Robert Frost (1874–1963) is renowned as one of America's most popular poets and for his achievement of winning four Pulitzer Prizes in poetry (1924, 1931, 1937, 1943). He drew public adoration for his depictions of rural life and its colloquial speech at a time when America's farms were giving way to industrialization and urbanization. He was born on March 26, 1874, in San Francisco, where his father was employed as a teacher and newspaper editor. He moved to New England after his father's death in 1885 and during his high school years in Lawrence, Massachusetts, became interested in reading and writing poetry. He was enrolled at Dartmouth College in 1892, and later at Harvard, though he never earned a formal degree. Frost drifted through a string of occupations after leaving school, working as a teacher, cobbler, and editor of the Lawrence Sentinel. His first professional poem, “My Butterfly,” filled with natural metaphors, was published on November 8, 1894, in the New York newspaper the Independent.
In 1895, Frost married Elinor Miriam White, who became a major inspiration for his poetry until her death in 1938. The couple moved to England in 1912, after their New Hampshire farm failed, and it was abroad that Frost met and was influenced by such contemporary British poets as Edward Thomas, Rupert Brooke, and Robert Graves. While in England, Frost also established a friendship with the poet Ezra Pound, who helped to promote and publish his work. By the time Frost returned to the United States in 1915, he had published two well-received collections, A Boy's Will and North of Boston, and his reputation was established. By the 1920s, he was the most celebrated poet in America, and with each new book—including New Hampshire (1923), A Further Range (1936), Steeple Bush (1947), and In the Clearing (1962)—his fame and honors increased. Several of his poems, such as “The Road Not Taken” (1916) and “Stopping by Woods on a Snowy Evening” (1923), became canonical and entered into popular culture as frequently quoted and parodied verses.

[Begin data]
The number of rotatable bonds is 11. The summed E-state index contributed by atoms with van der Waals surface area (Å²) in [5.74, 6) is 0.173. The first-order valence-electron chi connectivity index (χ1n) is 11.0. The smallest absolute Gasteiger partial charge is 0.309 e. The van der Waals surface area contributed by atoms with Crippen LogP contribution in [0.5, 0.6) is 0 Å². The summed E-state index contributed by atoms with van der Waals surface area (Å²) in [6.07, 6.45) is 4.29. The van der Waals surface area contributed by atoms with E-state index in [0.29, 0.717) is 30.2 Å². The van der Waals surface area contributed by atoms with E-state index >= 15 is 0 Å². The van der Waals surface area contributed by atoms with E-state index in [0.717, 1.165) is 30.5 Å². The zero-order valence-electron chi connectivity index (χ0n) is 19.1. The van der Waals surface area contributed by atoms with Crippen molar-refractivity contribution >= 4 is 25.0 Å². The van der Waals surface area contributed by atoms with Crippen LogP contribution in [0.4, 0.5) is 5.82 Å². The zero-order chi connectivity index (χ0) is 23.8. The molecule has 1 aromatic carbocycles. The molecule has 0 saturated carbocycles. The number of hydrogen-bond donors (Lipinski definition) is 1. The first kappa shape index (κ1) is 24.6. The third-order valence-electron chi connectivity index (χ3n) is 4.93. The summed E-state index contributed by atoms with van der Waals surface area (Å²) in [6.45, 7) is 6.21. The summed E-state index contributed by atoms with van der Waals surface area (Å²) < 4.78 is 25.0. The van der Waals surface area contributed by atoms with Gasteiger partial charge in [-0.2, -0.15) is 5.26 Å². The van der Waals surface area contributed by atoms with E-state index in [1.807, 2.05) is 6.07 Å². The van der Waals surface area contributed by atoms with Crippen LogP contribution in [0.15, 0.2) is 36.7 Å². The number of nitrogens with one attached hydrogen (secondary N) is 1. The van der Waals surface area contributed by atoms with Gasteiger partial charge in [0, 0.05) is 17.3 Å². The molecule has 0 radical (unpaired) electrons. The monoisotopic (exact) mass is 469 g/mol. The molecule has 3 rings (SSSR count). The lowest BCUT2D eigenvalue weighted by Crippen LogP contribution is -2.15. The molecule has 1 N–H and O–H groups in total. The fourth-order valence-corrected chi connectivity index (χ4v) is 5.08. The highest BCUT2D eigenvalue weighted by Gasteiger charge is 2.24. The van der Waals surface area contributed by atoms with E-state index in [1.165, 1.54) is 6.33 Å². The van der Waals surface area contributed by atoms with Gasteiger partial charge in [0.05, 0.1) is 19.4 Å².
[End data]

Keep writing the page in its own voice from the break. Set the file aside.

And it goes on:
Though his work is principally associated with the life and landscape of New England, and though he was a poet of traditional verse forms and metrics who remained steadfastly aloof from the poetic movements and fashions of his time, Frost gained fame as more than a regional or “local color” writer. The author of searching and often dark meditations on universal themes, he is interpreted as a modern poet in his adherence to language as it is actually spoken, in the psychological complexity of his portraits, and in the degree to which his work is infused with layers of ambiguity and irony. Yet James Guimond writing in the influential Heath Anthology of American Literature (2002) voiced a common perception that Frost hails back to an earlier romanticism. Guimond considered him “the heir of the nineteenth-century romantic individualism exemplified by Emerson and Thoreau. He assumed the lone individual could question and work out his or her own relationships to God and existence—preferably in a natural setting and with a few discrete references to Christianity and Transcendentalism.”
Robert Frost served as a “Poet in Residence” at Amherst College, the University of Michigan, and other colleges. He held the distinction of being the first poet to be in the program of a presidential inauguration when he read “Dedication” for fellow New Englander John F. Kennedy on January 20, 1961. Frost lived out his later years in Massachusetts and Vermont, and died in Boston on January 29, 1963.
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